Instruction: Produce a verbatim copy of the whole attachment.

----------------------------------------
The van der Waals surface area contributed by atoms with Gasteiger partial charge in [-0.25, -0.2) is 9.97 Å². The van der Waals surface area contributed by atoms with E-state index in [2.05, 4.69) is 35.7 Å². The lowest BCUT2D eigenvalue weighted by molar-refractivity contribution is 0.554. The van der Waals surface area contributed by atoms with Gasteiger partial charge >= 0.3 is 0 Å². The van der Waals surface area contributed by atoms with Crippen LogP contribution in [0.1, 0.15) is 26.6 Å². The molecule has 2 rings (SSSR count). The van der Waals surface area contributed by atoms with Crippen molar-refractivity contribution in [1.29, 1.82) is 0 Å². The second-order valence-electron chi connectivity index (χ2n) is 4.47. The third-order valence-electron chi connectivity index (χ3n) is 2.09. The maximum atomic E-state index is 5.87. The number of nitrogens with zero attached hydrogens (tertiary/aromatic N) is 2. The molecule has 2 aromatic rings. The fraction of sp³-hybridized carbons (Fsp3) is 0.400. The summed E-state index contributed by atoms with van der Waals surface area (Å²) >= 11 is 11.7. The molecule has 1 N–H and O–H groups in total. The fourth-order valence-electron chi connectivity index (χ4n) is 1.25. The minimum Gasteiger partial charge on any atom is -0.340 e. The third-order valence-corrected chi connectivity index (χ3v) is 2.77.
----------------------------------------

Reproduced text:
The van der Waals surface area contributed by atoms with Gasteiger partial charge in [-0.25, -0.2) is 9.97 Å². The van der Waals surface area contributed by atoms with E-state index in [2.05, 4.69) is 35.7 Å². The lowest BCUT2D eigenvalue weighted by molar-refractivity contribution is 0.554. The van der Waals surface area contributed by atoms with Gasteiger partial charge >= 0.3 is 0 Å². The van der Waals surface area contributed by atoms with Crippen LogP contribution in [0.1, 0.15) is 26.6 Å². The molecule has 2 rings (SSSR count). The van der Waals surface area contributed by atoms with Crippen molar-refractivity contribution in [1.29, 1.82) is 0 Å². The second-order valence-electron chi connectivity index (χ2n) is 4.47. The third-order valence-electron chi connectivity index (χ3n) is 2.09. The maximum atomic E-state index is 5.87. The number of nitrogens with zero attached hydrogens (tertiary/aromatic N) is 2. The molecule has 2 aromatic rings. The fraction of sp³-hybridized carbons (Fsp3) is 0.400. The summed E-state index contributed by atoms with van der Waals surface area (Å²) >= 11 is 11.7. The molecule has 1 N–H and O–H groups in total. The fourth-order valence-electron chi connectivity index (χ4n) is 1.25. The minimum Gasteiger partial charge on any atom is -0.340 e. The third-order valence-corrected chi connectivity index (χ3v) is 2.77.